REBUILDING AN UNSEALED HUB
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FBM hooked us up with a bike to teach you basic repairs on. Thanks to them and here’s to you, hub adjustment and repair from the BMXperts.

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The tools needed to rebuild your unsealed hub are very simple, making this a task even a beginning home mechanic can tackle with ease.

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The best way to tell if your hub is out of adjustment is to lift your wheel off of the ground, front or rear and try and move it side to side. If there is play then your wheel is loose. If you feel your hub is too tight, spin your wheel and see if it rolls to an abrupt halt. You can also hold onto the fork leg or chainstay and feel for the bumpy sensation of straining bearings.

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Remove the problem wheel from the bike.

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Try and unthread the cones and lock nuts by hand first. Chances are if your hub slipped out of adjustment, something is loose and you may be able to save yourself a step.

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If not, then you will need two wrenches, one to fit the outer lock nut and one cone wrench to fit the cone nut. Cone wrenches are cheap, can be found at any bike shop and are a “must have” for working on wheels, so if you don’t have one, pick one up.

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When the lock nut breaks free, turn the wheel over in your hand, holding the axle in place and turn the lock nut and cone off to the top side. This will prevent any bearings from falling out and rolling away to parts unknown. You can then remove them and set them in a safe place.

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When you are ready to pull the axle out, cup your hand under it so any bearings that roll out will fall into your hand. Now you can set all your bearings aside and clean them. Keep in mind; rear wheels may have a different amount of bearings on one side then the other, so it never hurts to count them as you remove them.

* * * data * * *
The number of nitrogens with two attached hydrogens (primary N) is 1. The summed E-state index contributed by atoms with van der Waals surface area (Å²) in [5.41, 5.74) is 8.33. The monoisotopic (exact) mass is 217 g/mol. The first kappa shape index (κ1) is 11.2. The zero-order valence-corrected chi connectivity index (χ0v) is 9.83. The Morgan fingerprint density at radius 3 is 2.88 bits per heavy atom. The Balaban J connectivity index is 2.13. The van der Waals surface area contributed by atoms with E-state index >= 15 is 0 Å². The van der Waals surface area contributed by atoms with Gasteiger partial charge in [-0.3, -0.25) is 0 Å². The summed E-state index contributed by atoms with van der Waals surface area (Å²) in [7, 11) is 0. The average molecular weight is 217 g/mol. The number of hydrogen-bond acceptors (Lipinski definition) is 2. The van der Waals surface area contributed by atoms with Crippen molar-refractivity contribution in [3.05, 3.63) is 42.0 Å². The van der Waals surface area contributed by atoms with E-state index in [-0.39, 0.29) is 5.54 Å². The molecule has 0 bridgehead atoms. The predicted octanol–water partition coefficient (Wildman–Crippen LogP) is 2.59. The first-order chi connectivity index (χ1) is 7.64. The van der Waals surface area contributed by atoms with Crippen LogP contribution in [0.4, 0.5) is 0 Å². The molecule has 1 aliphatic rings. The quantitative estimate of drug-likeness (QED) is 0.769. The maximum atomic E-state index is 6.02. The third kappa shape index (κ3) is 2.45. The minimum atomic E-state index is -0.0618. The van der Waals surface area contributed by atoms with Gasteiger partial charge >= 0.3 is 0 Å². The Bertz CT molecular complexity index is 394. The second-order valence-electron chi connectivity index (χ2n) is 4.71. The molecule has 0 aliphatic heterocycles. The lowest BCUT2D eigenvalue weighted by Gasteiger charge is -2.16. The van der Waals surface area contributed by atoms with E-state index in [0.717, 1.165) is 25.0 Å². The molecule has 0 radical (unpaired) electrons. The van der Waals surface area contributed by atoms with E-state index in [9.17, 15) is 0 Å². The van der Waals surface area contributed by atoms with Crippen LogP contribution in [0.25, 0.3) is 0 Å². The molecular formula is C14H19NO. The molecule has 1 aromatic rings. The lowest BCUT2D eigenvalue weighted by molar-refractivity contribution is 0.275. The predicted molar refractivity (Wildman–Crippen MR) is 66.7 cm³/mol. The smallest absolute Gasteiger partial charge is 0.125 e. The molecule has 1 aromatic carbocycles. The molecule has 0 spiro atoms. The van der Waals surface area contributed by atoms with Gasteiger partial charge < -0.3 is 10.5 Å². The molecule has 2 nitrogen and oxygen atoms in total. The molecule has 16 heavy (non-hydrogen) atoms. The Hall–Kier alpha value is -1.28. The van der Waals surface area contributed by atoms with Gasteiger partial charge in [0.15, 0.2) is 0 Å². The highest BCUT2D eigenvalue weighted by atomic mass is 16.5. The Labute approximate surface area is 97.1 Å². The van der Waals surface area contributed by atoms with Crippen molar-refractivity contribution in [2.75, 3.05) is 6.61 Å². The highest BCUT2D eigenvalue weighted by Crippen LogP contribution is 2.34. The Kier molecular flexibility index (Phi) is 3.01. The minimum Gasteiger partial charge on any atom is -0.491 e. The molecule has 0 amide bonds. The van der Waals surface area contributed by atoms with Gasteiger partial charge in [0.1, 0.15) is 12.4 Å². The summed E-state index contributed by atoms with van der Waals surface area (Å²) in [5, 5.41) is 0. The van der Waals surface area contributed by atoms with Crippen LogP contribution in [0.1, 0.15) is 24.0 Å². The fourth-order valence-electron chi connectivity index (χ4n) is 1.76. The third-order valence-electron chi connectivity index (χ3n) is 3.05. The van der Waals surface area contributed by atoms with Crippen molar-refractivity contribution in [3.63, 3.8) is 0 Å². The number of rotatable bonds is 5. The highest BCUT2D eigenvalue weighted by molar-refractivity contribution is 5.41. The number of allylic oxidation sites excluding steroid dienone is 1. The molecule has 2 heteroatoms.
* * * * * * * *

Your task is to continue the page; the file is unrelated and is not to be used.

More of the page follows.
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Unless you are replacing your axle, it is not necessary to remove the remaining cone and lock nut.

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Clean any old grease out of your hub shell. Inspect for pitting or divots that are signs that your hubs time spent out of adjustment did more then rattle your nerves. This surface cannot be repaired or replaced, so excessive damage means it may be time for a new hub.

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You will also want to clean and inspect your cone cuts for damage. While this surface is very tough to harm, too much time out of adjustment will ruin anything, including your bearings. Fortunately, these parts are all replaceable so if you do have damaged cones or bearings, replace them.

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Put a fresh coat of bearing grease in one side of your hub. Pack your bearings back into the hub race where the grease will hold them in place.

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Check to make sure they are all properly seated and evenly spaced before installing the axle so the cone and dust shield will hold the bearings in place.

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Now you can push grease into the other race and pack the bearings on that side. The axle will keep the bearings from falling into the hub shell and help you properly align them.

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Thread your remaining cone nut and lock nut onto the axle and down onto the bearings. I this is a rear wheel, you may also have a spacer to replace which will go directly between the cone and lock nut.

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Using the cone wrench, adjust your bearing tension by tightening the cone nut while holding onto the opposite side of the axle. When the tension feels right, hold the cone in place with the cone wrench and turn the lock nut securely into it to hold your adjustment.

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Check your adjustment one more time by hand. If it feels tight or loose, loosen the lock nut on the same side you have been working on, make any necessary micro adjustments and retighten your lock nut. Don’t worry, even the best mechanics may have to do this once or twice to achieve the perfect adjustment, but that’s what separates a good mechanic from a bad one, the good mechanic takes the time t do the job right and rolls faster as a result. Happy hub adjustments.


Tech Tip:AMERICAN OR MID BEARINGS
Tech Tip:RIDER AREA VERSUS TOP TUBE LENGTH
Tech Tip:An affordable Fit
Tech Tip:SPOKE SWAPPING

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